The Obama administration is suing Sprint on the grounds that the company overcharged the government for wiretaps.
According to the suit filed in a district court on Monday, the government paid $21 million more to Sprint than it should have between 2007 and 2010.
Under a 2006 Federal Communications Commission (FCC) ruling, companies are not allowed to pass on the costs of modifying their equipment to comply with the law to the government.
As a result, Sprint included "unallowable costs in their charges for carrying out court orders authorizing wiretaps, pen registers, and trap devices,” the government alleged. Pen registers and trap devices register the numbers dialed over a phone line or the source of a call, but not the call’s contents.
Sprint denied the allegations.
“Under the law, the government is required to reimburse Sprint for its reasonable costs incurred when assisting law enforcement agencies with electronic surveillance,” said John Taylor, a spokesman.
“The invoices Sprint has submitted to the government fully comply with the law. We have fully cooperated with this investigation and intend to defend this matter vigorously.”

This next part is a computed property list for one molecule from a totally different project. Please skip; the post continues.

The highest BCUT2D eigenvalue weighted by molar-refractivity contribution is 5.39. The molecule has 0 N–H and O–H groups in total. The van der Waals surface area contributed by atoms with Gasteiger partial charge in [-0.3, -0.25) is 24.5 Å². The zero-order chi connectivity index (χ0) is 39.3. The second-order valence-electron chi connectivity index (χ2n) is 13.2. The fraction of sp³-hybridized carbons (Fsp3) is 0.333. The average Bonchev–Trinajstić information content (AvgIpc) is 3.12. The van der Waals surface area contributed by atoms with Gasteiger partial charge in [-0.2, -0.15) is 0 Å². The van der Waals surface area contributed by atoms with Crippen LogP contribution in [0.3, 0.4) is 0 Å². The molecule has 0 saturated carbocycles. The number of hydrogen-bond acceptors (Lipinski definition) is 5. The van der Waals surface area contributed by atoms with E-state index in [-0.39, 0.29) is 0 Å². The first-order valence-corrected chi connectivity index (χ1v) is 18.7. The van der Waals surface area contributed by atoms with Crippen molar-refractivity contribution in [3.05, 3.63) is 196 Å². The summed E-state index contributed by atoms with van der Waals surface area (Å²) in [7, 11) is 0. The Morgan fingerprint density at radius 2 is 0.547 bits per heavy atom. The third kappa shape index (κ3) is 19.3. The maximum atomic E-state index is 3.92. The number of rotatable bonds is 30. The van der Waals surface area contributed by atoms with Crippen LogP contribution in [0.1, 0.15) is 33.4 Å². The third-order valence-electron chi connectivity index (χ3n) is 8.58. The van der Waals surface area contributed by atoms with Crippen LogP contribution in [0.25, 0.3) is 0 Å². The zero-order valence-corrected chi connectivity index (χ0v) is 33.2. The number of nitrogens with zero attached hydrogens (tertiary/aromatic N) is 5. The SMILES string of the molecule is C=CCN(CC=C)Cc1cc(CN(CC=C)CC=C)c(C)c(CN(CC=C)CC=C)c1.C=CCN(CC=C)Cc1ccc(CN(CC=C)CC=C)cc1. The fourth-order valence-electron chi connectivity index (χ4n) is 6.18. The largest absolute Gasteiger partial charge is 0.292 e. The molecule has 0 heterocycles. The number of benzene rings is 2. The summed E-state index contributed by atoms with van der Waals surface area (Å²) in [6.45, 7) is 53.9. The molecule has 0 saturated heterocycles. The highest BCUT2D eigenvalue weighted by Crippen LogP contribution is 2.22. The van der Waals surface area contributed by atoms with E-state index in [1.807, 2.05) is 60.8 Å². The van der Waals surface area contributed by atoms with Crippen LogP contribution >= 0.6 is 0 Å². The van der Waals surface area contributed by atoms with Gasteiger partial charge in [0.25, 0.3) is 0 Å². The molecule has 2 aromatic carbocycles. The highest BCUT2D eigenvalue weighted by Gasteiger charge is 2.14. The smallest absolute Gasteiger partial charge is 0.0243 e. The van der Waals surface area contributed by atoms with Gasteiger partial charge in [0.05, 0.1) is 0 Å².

The taps and other surveillance were conducted on behalf of the FBI; Bureau of Alcohol, Tobacco, Firearms and Explosives; Drug Enforcement Agency; the U.S. Marshals and Immigration and Customs Enforcement, among other agencies.
The government claims that Sprint continued to pass on “the costs of financing that investment” to modify systems to tap phones, even after the FCC prohibited companies from charging those costs in 2006. The company revised its cost model in June 2010, to remove the costs associated with upgrading systems for wiretaps.
So far, however, it has “failed or refused to refund the overpayments,” the government claimed.